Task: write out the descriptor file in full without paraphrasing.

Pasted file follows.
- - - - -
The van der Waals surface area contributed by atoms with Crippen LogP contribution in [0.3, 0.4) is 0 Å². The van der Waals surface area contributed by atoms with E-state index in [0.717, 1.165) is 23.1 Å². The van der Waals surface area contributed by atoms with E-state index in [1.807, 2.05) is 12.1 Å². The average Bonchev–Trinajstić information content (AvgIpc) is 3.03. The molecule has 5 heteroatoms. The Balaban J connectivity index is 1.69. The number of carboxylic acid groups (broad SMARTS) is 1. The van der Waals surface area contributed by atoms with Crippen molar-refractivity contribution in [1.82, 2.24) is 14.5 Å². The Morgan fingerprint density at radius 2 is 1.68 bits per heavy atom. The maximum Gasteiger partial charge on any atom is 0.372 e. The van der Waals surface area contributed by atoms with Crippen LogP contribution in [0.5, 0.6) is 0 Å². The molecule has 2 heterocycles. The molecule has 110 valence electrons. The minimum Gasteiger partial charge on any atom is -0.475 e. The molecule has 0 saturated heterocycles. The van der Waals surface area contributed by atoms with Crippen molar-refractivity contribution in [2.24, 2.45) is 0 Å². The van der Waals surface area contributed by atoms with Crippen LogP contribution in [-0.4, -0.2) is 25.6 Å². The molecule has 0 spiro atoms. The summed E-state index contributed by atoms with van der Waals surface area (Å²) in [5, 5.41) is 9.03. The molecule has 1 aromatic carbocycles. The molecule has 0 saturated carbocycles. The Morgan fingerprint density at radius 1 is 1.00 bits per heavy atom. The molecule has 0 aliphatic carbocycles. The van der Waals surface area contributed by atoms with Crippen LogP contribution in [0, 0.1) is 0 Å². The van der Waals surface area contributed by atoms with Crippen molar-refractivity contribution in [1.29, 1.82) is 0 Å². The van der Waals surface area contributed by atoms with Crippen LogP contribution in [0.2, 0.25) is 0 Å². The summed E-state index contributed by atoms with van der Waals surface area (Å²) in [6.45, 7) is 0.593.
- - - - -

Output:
The van der Waals surface area contributed by atoms with Crippen LogP contribution in [0.3, 0.4) is 0 Å². The van der Waals surface area contributed by atoms with E-state index in [0.717, 1.165) is 23.1 Å². The van der Waals surface area contributed by atoms with E-state index in [1.807, 2.05) is 12.1 Å². The average Bonchev–Trinajstić information content (AvgIpc) is 3.03. The molecule has 5 heteroatoms. The Balaban J connectivity index is 1.69. The number of carboxylic acid groups (broad SMARTS) is 1. The van der Waals surface area contributed by atoms with Crippen molar-refractivity contribution in [1.82, 2.24) is 14.5 Å². The Morgan fingerprint density at radius 2 is 1.68 bits per heavy atom. The maximum Gasteiger partial charge on any atom is 0.372 e. The van der Waals surface area contributed by atoms with Crippen LogP contribution in [0.5, 0.6) is 0 Å². The molecule has 2 heterocycles. The molecule has 110 valence electrons. The minimum Gasteiger partial charge on any atom is -0.475 e. The molecule has 0 saturated heterocycles. The van der Waals surface area contributed by atoms with Crippen molar-refractivity contribution in [2.24, 2.45) is 0 Å². The van der Waals surface area contributed by atoms with Crippen LogP contribution in [-0.4, -0.2) is 25.6 Å². The molecule has 0 spiro atoms. The summed E-state index contributed by atoms with van der Waals surface area (Å²) in [5, 5.41) is 9.03. The molecule has 1 aromatic carbocycles. The molecule has 0 saturated carbocycles. The Morgan fingerprint density at radius 1 is 1.00 bits per heavy atom. The molecule has 0 aliphatic carbocycles. The van der Waals surface area contributed by atoms with Crippen LogP contribution in [0, 0.1) is 0 Å². The van der Waals surface area contributed by atoms with Crippen molar-refractivity contribution in [1.29, 1.82) is 0 Å². The van der Waals surface area contributed by atoms with Crippen LogP contribution in [0.2, 0.25) is 0 Å². The summed E-state index contributed by atoms with van der Waals surface area (Å²) in [6.45, 7) is 0.593.